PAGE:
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‘Nirbhaya’, New Delhi and Priyanka, Khairlanji
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Priyadarshi Telang

It is debatable whether capital punishment will curb rapes in Delhi. Nonetheless, it’s good that the Delhi high court has convicted all four accused and given capital punishment. I am not trying to compare the Delhi gang-rape and the Khairlanji cases, both were heinous. I am trying to reflect on the responses of the media, state, police, judiciary and the so-called civil society.

Cases in brief

The ‘Nirbhaya’ case involves the rape and murder of a student on 16th December 2012 in Munirka, New Delhi. A 23 year old female physiotherapy intern was beaten and gang-raped by six in a bus in which she was travelling along with her male friend. She died due to injuries thirteen days later while undergoing emergency treatment in Singapore.

In Khairlanji, on 29th September 2006, Priyanka (17) and her mother Surekha (40 yrs) Bhotmange were stripped, paraded naked, raped repeatedly and killed. Surekha’s son Roshan (21) and Sudhir (19) were lynched. The entire village was involved along with politicians from NCP and BJP. Priyanka was an NCC student and studying in class 12th; Sudhir, left his BA studies in final year, owing to impaired vision and Roshan was doing his computer course. Priyanka was a good student, she was even felicitated by the villagers for securing good scores in 10th class. The four naked bodies were dumped into a canal.

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Let’s look at the responses from various institutions and organizations.


If you google ‘nirbhaya case’ today, you get 2,600,000 results in 0.18 seconds. On the other hand, if you searched for ‘khairlanji case’ you would get 16,000 results in 0.33 seconds. Considering, Khairlanji case happened in 2006, and individuals or organizations might have removed (some of the material uploaded) – like YASHADA, which removed the fact finding report, published by the then Nodal officer for PoA in Maharashtra – even then, the results show more activism by netizens in the case of Nirbhaya, and not in the case of Priyanka. Dalit youths need to be more active on the internet and explore all the possible sites to report crimes against Dalit women. This has happened to some extent now, as you can see when you google ‘jind case’, but it should be aggressively done to remove the massive prejudices in mass media.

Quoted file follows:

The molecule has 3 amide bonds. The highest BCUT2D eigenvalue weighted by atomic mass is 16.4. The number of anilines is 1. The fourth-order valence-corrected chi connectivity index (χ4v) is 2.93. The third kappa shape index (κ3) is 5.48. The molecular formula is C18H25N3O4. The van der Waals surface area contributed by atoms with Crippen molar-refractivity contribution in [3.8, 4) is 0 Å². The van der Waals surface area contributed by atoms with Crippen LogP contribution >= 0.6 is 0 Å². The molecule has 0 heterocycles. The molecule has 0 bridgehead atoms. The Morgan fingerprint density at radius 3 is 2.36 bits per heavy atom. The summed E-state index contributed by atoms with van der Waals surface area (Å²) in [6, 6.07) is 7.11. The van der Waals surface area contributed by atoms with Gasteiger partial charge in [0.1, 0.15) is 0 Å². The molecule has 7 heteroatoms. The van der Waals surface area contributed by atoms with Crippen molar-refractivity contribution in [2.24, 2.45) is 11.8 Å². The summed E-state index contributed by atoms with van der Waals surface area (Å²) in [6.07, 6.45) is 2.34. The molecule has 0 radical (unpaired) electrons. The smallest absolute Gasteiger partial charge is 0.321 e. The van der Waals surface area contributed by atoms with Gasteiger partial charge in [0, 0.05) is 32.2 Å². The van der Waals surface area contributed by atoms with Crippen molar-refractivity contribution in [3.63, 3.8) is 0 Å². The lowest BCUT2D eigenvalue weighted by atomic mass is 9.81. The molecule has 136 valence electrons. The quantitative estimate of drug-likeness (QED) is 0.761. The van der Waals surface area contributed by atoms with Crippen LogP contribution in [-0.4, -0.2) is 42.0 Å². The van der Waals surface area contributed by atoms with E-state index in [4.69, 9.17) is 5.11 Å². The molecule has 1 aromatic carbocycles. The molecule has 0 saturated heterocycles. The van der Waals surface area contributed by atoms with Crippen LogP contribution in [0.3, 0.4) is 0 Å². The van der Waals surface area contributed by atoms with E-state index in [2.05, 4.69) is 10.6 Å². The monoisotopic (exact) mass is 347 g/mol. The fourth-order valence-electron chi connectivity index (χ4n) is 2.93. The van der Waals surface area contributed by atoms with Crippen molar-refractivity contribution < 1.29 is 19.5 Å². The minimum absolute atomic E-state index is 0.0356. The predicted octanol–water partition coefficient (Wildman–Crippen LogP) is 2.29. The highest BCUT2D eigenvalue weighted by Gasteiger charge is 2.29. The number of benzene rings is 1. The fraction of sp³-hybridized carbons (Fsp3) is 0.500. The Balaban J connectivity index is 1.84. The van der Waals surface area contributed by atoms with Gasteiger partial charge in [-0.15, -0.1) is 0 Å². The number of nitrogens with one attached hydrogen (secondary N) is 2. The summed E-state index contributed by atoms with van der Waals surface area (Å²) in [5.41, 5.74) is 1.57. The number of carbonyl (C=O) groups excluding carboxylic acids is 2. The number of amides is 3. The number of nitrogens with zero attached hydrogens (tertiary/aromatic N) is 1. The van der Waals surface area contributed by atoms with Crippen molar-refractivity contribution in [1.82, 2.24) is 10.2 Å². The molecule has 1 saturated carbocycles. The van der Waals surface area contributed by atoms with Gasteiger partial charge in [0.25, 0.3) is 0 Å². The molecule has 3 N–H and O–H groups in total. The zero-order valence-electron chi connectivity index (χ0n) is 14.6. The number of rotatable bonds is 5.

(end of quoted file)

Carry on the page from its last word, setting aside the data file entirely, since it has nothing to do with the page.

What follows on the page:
Dalit presence in the media is poor, and therefore the chances of news regarding Dalits appearing are less. But worse, the news which was reported in the case of Khairlanji tried to assassinate the character of Priyanka’s mother. Even when the dalits register their protest in a democratic way, they are hardly reported and when shown, the media depicts them as committing riots and disturbing law and order.

It is good that the media did not take such a stand during the protests and candle light marches across India in the ‘nirbhaya’ case. And kept the flame burning, so as to build pressure on the state and other agencies to curb violence against women. Albeit, if a little bit of integrity and honesty had been shown in the case of Khairlanji, the (accused in the) case would have been convicted by the Supreme Court long back.

State and Police